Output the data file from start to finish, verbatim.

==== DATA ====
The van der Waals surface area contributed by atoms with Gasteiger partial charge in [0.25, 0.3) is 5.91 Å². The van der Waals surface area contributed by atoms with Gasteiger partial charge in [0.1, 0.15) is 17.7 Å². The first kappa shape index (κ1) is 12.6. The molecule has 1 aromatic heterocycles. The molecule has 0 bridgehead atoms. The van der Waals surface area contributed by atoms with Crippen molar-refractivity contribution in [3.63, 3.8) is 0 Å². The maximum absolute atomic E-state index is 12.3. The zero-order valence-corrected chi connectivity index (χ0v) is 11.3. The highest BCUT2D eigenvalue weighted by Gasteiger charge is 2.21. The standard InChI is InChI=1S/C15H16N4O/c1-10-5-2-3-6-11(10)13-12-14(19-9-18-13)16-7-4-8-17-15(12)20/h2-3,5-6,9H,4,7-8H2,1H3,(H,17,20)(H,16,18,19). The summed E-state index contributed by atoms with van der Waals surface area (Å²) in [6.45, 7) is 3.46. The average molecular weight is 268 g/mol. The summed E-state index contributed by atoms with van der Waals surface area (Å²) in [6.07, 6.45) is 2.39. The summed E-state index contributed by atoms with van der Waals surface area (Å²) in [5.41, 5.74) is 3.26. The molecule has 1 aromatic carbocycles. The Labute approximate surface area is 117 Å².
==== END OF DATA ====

The van der Waals surface area contributed by atoms with Gasteiger partial charge in [0.25, 0.3) is 5.91 Å². The van der Waals surface area contributed by atoms with Gasteiger partial charge in [0.1, 0.15) is 17.7 Å². The first kappa shape index (κ1) is 12.6. The molecule has 1 aromatic heterocycles. The molecule has 0 bridgehead atoms. The van der Waals surface area contributed by atoms with Crippen molar-refractivity contribution in [3.63, 3.8) is 0 Å². The maximum absolute atomic E-state index is 12.3. The zero-order valence-corrected chi connectivity index (χ0v) is 11.3. The highest BCUT2D eigenvalue weighted by Gasteiger charge is 2.21. The standard InChI is InChI=1S/C15H16N4O/c1-10-5-2-3-6-11(10)13-12-14(19-9-18-13)16-7-4-8-17-15(12)20/h2-3,5-6,9H,4,7-8H2,1H3,(H,17,20)(H,16,18,19). The summed E-state index contributed by atoms with van der Waals surface area (Å²) in [6.45, 7) is 3.46. The average molecular weight is 268 g/mol. The summed E-state index contributed by atoms with van der Waals surface area (Å²) in [6.07, 6.45) is 2.39. The summed E-state index contributed by atoms with van der Waals surface area (Å²) in [5.41, 5.74) is 3.26. The molecule has 1 aromatic carbocycles. The Labute approximate surface area is 117 Å².